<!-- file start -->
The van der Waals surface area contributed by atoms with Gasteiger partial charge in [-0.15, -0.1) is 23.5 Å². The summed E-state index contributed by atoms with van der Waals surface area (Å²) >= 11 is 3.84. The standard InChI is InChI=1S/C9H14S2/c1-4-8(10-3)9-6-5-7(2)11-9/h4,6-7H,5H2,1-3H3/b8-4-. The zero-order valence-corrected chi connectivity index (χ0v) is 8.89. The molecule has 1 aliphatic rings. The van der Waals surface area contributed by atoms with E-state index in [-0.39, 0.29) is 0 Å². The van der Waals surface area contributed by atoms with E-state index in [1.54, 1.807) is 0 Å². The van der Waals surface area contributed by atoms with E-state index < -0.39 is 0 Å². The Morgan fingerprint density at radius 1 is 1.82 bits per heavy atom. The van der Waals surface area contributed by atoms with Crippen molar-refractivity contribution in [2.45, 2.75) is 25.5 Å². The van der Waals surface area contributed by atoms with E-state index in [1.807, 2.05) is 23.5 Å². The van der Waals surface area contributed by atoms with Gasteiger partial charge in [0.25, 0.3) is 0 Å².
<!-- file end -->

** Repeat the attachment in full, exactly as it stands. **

The van der Waals surface area contributed by atoms with Gasteiger partial charge in [-0.15, -0.1) is 23.5 Å². The summed E-state index contributed by atoms with van der Waals surface area (Å²) >= 11 is 3.84. The standard InChI is InChI=1S/C9H14S2/c1-4-8(10-3)9-6-5-7(2)11-9/h4,6-7H,5H2,1-3H3/b8-4-. The zero-order valence-corrected chi connectivity index (χ0v) is 8.89. The molecule has 1 aliphatic rings. The van der Waals surface area contributed by atoms with E-state index in [-0.39, 0.29) is 0 Å². The van der Waals surface area contributed by atoms with E-state index in [1.54, 1.807) is 0 Å². The van der Waals surface area contributed by atoms with E-state index < -0.39 is 0 Å². The Morgan fingerprint density at radius 1 is 1.82 bits per heavy atom. The van der Waals surface area contributed by atoms with Crippen molar-refractivity contribution in [2.45, 2.75) is 25.5 Å². The van der Waals surface area contributed by atoms with E-state index in [1.807, 2.05) is 23.5 Å². The van der Waals surface area contributed by atoms with Gasteiger partial charge in [0.25, 0.3) is 0 Å².